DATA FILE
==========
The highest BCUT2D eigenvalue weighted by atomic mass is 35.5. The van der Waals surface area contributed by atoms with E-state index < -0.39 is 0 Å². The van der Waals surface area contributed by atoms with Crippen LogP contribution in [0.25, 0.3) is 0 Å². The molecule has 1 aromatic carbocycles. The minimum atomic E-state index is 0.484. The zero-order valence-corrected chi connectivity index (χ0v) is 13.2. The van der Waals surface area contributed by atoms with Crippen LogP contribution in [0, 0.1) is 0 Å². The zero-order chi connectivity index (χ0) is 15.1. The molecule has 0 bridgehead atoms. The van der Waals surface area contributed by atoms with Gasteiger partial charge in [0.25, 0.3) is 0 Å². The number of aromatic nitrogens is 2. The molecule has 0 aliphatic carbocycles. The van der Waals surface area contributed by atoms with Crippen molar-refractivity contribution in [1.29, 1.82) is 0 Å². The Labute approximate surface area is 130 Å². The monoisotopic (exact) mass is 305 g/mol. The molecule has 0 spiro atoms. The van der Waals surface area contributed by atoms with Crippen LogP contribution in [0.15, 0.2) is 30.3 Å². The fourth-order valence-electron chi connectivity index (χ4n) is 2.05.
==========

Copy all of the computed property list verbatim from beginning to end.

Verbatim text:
The highest BCUT2D eigenvalue weighted by atomic mass is 35.5. The van der Waals surface area contributed by atoms with E-state index < -0.39 is 0 Å². The van der Waals surface area contributed by atoms with Crippen LogP contribution in [0.25, 0.3) is 0 Å². The molecule has 1 aromatic carbocycles. The minimum atomic E-state index is 0.484. The zero-order valence-corrected chi connectivity index (χ0v) is 13.2. The van der Waals surface area contributed by atoms with Crippen LogP contribution in [0, 0.1) is 0 Å². The zero-order chi connectivity index (χ0) is 15.1. The molecule has 0 bridgehead atoms. The van der Waals surface area contributed by atoms with Gasteiger partial charge in [0.25, 0.3) is 0 Å². The number of aromatic nitrogens is 2. The molecule has 0 aliphatic carbocycles. The van der Waals surface area contributed by atoms with Crippen molar-refractivity contribution in [1.29, 1.82) is 0 Å². The Labute approximate surface area is 130 Å². The monoisotopic (exact) mass is 305 g/mol. The molecule has 0 spiro atoms. The van der Waals surface area contributed by atoms with Crippen LogP contribution in [0.15, 0.2) is 30.3 Å². The fourth-order valence-electron chi connectivity index (χ4n) is 2.05.